The ACC expects to make a decision "in late July" that will determine how its college football schedule will look, according to a statement from conference commissioner John Swofford released Friday, and Big 12 commissioner Bob Bowlsby told ESPN that his league is "kind of on the same schedule."
The timetable comes a day after the Big Ten announced it adopted a conference-only model for fall sports this season -- the first drastic college football scheduling move by a Power 5 conference in the midst of the coronavirus pandemic.
"Over the last few months, our conference has prepared numerous scenarios related to the fall athletics season," Swofford said in the prepared statement. "The league membership and our medical advisory group will make every effort to be as prepared as possible during these unprecedented times, and we anticipate a decision by our Board of Directors in late July."
Speculation has run rampant in the past 24 hours over how the four other major conferences might react to the Big Ten's decision. Multiple SEC sources have told ESPN the conference athletic directors will talk on Monday in a meeting that was scheduled before the Big Ten announcement, but that the league also hopes to wait as long as possible before making any major decisions.
SEC commissioner Greg Sankey said in a statement last week there should be more clarity about the season by late July, and issued a similar statement to ESPN on Friday, referencing "the coming weeks."
"The Southeastern Conference will continue to meet regularly with our campus leaders in the coming weeks, guided by medical advisors, to make the important decisions necessary to determine the best path forward related to the SEC fall sports," the statement read. "We recognize the challenges ahead and know the well-being of our student-athletes, coaches, staff and fans must remain at the forefront of those decisions."
One ACC source believes it is "very likely" the ACC is headed to a conference-only season but reiterated it is a week-to-week discussion that continues to evolve.
Moving the season to the spring has been discussed but only as a last resort, and if it came to that, spring would most likely also be conference-only. There is one complicating factor for both the ACC and SEC should they move to conference-only schedules: Four rivalry games between the conferences that they would all love to play.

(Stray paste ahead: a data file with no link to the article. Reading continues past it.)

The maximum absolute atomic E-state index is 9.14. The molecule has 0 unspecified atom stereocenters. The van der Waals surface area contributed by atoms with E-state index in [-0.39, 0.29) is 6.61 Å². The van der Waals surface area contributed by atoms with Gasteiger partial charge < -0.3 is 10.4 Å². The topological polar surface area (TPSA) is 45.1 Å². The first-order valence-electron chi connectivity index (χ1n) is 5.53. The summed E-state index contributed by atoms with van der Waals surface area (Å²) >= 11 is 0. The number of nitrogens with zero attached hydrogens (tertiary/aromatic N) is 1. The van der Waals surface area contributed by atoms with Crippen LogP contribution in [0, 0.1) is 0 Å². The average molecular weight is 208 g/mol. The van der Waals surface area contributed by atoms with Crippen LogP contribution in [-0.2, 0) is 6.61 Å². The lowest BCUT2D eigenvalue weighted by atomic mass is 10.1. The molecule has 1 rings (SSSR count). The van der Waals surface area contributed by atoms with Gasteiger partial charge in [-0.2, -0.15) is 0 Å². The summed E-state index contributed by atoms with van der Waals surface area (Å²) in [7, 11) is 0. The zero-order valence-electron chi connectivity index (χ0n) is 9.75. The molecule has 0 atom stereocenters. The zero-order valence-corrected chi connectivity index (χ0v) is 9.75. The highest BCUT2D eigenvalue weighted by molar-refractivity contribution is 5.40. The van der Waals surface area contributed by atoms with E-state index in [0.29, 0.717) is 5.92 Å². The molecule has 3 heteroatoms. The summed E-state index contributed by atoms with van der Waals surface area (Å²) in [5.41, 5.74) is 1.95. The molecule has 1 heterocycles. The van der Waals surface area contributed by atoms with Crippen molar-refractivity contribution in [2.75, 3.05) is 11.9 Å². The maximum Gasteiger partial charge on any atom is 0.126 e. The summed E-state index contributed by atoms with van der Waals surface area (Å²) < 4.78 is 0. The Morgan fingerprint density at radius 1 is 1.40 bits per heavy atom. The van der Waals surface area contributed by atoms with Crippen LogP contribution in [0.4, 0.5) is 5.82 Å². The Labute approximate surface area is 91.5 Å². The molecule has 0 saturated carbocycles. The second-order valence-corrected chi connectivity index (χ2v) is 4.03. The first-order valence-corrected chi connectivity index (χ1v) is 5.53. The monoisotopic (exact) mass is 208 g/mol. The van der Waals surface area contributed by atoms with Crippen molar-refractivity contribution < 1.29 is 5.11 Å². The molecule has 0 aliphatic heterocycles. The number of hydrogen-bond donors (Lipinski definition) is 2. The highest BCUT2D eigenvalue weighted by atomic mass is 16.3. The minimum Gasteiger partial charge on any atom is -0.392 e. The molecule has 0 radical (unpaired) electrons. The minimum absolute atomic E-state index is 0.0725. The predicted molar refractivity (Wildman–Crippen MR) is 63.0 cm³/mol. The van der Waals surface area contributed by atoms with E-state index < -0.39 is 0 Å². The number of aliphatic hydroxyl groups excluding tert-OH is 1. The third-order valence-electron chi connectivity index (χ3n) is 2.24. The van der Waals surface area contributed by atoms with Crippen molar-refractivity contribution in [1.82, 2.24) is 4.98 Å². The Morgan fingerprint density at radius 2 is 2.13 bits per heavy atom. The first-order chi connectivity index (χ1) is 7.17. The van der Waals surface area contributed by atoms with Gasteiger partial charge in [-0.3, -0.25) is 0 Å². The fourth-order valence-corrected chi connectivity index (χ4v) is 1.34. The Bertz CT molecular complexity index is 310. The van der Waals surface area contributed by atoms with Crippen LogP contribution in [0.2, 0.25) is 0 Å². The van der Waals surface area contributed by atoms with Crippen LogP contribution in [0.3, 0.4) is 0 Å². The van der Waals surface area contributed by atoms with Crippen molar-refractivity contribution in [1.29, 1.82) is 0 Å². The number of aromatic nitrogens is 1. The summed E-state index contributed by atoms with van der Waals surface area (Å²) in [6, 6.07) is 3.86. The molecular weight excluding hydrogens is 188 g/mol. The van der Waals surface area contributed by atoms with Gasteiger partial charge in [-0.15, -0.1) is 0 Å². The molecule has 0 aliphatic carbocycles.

Swofford said the ACC will continue to work with university presidents on forthcoming decisions.
"The health and safety of our student-athletes, coaches and administrators remains the ACC's top priority," Swofford said. "As we continue to work on the best possible path forward for the return of competition, we will do so in a way that appropriately coincides with our universities' academic missions."
Bowlsby told ESPN on Friday that the Big 12 is on a similar time frame as the ACC and said the ideal situation remains a full, 12-game schedule that starts on Labor Day weekend. Because the Big 12 conference has only 10 teams, its conference-only model would likely be a nine-game season, unless it was able to play a schedule made up entirely of Power 5 opponents, Bowlsby said. That would require other leagues to have teams available.
"There are other choices you could come up with," he said as far as other models.
As a result of the Big Ten's decision, the Big 12 lost West Virginia's matchup against Maryland and Iowa State's rivalry game against Iowa.
"It's a data point, and we're sorry to lose the games to them for this year's schedule, but there's not much we can do about that," Bowlsby said of the Big Ten. "As we go forward, we're going to have our own set of criteria. We're mostly relying on the advice of scientists and doctors who are advising us. We believe the decisions ought to be made slightly later."
Bowlsby said he wasn't expecting the Big Ten news. "I was surprised because we had been on a call earlier in the day and it didn't sound like that was going to happen," he said. "But strange things occur during meetings and you don't always have control over them, so I understand those things."
Mid-American Conference commissioner Jon Steinbrecher said he wasn't expecting the decision Thursday, either.
"I was surprised at the timing," he said. "It came before I thought there would be a decision made, but so be it. In a perfect world, all 10 FBS's would be moving together, but that doesn't happen, so here we are. We will all manage and move forward."
When asked if the collaboration among the Power 5 commissioners has dissipated, Bowlsby said: "We're working at it the best we can."
"It's always better to collaborate," he said, "but we also all understand presidents and athletic directors and conference office staff have the prerogative to go their way, and sometimes they do, too."
ESPN's Andrea Adelson contributed to this report.